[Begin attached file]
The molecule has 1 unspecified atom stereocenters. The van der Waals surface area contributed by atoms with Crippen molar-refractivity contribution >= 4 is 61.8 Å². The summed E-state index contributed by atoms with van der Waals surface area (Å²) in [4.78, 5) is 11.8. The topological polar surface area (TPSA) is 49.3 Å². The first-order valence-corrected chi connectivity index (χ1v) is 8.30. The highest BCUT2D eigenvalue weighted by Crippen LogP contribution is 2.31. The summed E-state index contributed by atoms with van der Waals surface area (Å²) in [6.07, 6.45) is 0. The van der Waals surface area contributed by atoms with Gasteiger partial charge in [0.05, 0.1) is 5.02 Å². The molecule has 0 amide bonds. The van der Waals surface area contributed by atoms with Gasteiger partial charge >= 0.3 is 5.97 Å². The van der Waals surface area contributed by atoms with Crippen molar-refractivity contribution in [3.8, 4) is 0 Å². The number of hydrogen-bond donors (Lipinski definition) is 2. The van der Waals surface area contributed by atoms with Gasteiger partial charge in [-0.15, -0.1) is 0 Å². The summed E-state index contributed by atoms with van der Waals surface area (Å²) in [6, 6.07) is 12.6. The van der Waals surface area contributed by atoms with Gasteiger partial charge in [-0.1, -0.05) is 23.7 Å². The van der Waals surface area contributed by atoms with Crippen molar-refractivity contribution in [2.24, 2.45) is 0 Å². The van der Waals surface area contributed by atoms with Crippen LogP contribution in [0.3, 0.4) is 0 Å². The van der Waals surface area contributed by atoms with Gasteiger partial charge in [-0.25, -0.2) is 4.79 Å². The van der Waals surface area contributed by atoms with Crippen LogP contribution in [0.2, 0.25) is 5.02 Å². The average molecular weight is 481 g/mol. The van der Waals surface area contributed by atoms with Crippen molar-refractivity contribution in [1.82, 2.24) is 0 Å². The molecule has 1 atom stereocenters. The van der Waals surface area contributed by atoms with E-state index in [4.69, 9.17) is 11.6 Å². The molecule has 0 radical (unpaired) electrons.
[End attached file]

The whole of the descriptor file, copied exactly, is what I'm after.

The molecule has 1 unspecified atom stereocenters. The van der Waals surface area contributed by atoms with Crippen molar-refractivity contribution >= 4 is 61.8 Å². The summed E-state index contributed by atoms with van der Waals surface area (Å²) in [4.78, 5) is 11.8. The topological polar surface area (TPSA) is 49.3 Å². The first-order valence-corrected chi connectivity index (χ1v) is 8.30. The highest BCUT2D eigenvalue weighted by Crippen LogP contribution is 2.31. The summed E-state index contributed by atoms with van der Waals surface area (Å²) in [6.07, 6.45) is 0. The van der Waals surface area contributed by atoms with Gasteiger partial charge in [0.05, 0.1) is 5.02 Å². The molecule has 0 amide bonds. The van der Waals surface area contributed by atoms with Gasteiger partial charge >= 0.3 is 5.97 Å². The van der Waals surface area contributed by atoms with Crippen molar-refractivity contribution in [3.8, 4) is 0 Å². The number of hydrogen-bond donors (Lipinski definition) is 2. The van der Waals surface area contributed by atoms with Gasteiger partial charge in [-0.15, -0.1) is 0 Å². The summed E-state index contributed by atoms with van der Waals surface area (Å²) in [6, 6.07) is 12.6. The van der Waals surface area contributed by atoms with Gasteiger partial charge in [-0.1, -0.05) is 23.7 Å². The van der Waals surface area contributed by atoms with Crippen molar-refractivity contribution in [2.24, 2.45) is 0 Å². The van der Waals surface area contributed by atoms with Crippen LogP contribution in [0.3, 0.4) is 0 Å². The van der Waals surface area contributed by atoms with Gasteiger partial charge in [-0.25, -0.2) is 4.79 Å². The van der Waals surface area contributed by atoms with Crippen LogP contribution in [0.2, 0.25) is 5.02 Å². The average molecular weight is 481 g/mol. The van der Waals surface area contributed by atoms with Crippen molar-refractivity contribution in [1.82, 2.24) is 0 Å². The molecule has 1 atom stereocenters. The van der Waals surface area contributed by atoms with E-state index in [4.69, 9.17) is 11.6 Å². The molecule has 0 radical (unpaired) electrons.